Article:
This originally appeared on Medium on June 28, 2021.
By AnnMaura Connolly and Rye Barcott
Americans graduating high school and college are searching for employment and a way to serve something larger than themselves.
National service meets the moment. Congress is considering the CORPS Act to expand AmeriCorps to provide relief to American schools and communities struggling to rebound from the pandemic. Congress should expand AmeriCorps now for three reasons: cost, community, and future leadership for our country.
AmeriCorps provides a stipend and benefits to approximately 75,000 young Americans — a fraction of 1% of Americans aged 18–24. These Americans serve for a year in local nonprofits in every Congressional district in the nation and provide critical support in education, disaster relief, homeless assistance, care for the elderly, and conservation.
For decades the budget of AmeriCorps has been just over $1 billion, which is a miniscule fraction of less than one percent of the federal budget. Moreover, this money is not zero sum. It’s estimated every $1 of federal expenditure generates $17 of value.
The second reason to act now is community. National service is one of the few issues that unites Americans across our bitter political lines, and it can make a difference in nearly every community in the nation. Last month a national survey of Americans showed that 86% of Democrats, 80% of Republicans, and 73% of Independents support expanding AmeriCorps.
The support across party lines for national service is one of the few areas that manifests in Congress. Senators Chris Coons and Roger Wicker led a bi-partisan group of 18 Senators last year to introduce the CORPS Act to more than double AmeriCorps positions for young Americans and make them more accessible by increasing the living stipend. This effort has been supported with leadership by the House National Service Caucus Co-Chairs Representatives David Price and Doris Matsui, and the bi-partisan For Country Caucus of veterans in the U.S. House of Representatives.
The third reason to expand AmeriCorps now is for our country’s future leadership. The reason so many military veterans in Congress have worked for years to grow national service is because veterans know how service can equip one for life. For most young Americans, service is the best on-ramp for future employment. Service instills loyalty, discipline, and commitment. It improves communication skills by working with people from different backgrounds. It shapes useful values, including appreciation of our country and the freedoms we enjoy.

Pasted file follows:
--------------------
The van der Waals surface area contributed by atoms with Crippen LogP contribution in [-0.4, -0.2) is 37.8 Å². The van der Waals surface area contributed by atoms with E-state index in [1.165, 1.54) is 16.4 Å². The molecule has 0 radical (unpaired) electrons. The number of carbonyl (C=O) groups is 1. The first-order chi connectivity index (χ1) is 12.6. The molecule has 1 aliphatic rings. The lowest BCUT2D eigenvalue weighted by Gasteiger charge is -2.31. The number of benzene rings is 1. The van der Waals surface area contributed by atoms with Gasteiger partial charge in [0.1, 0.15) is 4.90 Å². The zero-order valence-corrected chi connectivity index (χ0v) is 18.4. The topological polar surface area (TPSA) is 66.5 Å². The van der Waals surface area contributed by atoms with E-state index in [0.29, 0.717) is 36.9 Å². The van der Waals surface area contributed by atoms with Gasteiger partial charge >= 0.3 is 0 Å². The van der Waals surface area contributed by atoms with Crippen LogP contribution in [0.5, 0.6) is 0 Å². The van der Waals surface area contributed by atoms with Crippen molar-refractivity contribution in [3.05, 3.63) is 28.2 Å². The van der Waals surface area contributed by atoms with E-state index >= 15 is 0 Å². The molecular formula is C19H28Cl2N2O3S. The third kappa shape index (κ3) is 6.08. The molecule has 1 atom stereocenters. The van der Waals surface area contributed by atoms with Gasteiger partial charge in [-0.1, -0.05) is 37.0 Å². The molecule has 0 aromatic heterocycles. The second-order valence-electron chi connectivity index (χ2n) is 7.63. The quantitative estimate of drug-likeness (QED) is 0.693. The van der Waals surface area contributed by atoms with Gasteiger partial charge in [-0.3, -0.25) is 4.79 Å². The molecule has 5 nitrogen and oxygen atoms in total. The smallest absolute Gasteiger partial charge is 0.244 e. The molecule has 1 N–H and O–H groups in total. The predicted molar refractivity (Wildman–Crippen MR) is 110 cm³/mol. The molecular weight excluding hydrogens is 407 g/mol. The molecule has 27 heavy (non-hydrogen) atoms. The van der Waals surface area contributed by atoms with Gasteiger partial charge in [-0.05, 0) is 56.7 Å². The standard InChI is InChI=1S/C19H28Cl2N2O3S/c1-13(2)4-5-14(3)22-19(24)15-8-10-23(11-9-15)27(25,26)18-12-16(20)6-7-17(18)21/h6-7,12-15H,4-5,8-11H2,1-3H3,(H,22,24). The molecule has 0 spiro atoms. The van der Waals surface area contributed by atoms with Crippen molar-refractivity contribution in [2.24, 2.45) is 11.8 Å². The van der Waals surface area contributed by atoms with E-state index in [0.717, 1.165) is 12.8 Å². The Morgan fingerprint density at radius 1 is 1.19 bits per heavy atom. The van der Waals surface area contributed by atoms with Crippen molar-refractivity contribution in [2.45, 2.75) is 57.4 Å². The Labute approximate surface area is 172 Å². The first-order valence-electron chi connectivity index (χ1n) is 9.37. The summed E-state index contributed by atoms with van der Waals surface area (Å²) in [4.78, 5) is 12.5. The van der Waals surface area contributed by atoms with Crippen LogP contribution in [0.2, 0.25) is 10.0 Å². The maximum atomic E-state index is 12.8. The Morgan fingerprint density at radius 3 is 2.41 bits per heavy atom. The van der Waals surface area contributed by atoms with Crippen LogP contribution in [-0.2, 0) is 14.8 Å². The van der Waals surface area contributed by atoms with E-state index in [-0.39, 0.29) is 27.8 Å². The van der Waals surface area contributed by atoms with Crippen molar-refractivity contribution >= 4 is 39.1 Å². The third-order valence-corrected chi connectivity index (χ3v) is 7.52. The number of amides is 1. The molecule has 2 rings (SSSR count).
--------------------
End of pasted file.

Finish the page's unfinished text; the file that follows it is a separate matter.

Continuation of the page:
What’s more, young Americans want to serve. Demand for AmeriCorps positions exceeds supply many times over. A national poll of 18–24 year-olds found that 71% are interested in serving in AmeriCorps, and 89% of young Americans believe that direct service is the best way to make a difference in their communities.
The introduction of the CORPS Act in the Senate in 2020 helped generate some early results. The American Rescue Plan included resources to help AmeriCorps respond to pandemic related needs across the country, and the White House recently announced plans to launch a Public Health AmeriCorps.
As young Americans graduate and seek to make their impact in the world, now is the time to create more pathways to service by expanding AmeriCorps. If you agree, please call your Congressman and ask them to sign on as a co-sponsor to the CORPS Act, which is being reintroduced in the U.S. House of Representatives this week.
AnnMaura Connolly is the President of Voices for National Service and the Chief Strategy Officer & Executive Vice President of City Year, Inc. Rye Barcott is Co-Founder and CEO of WithHonor.org.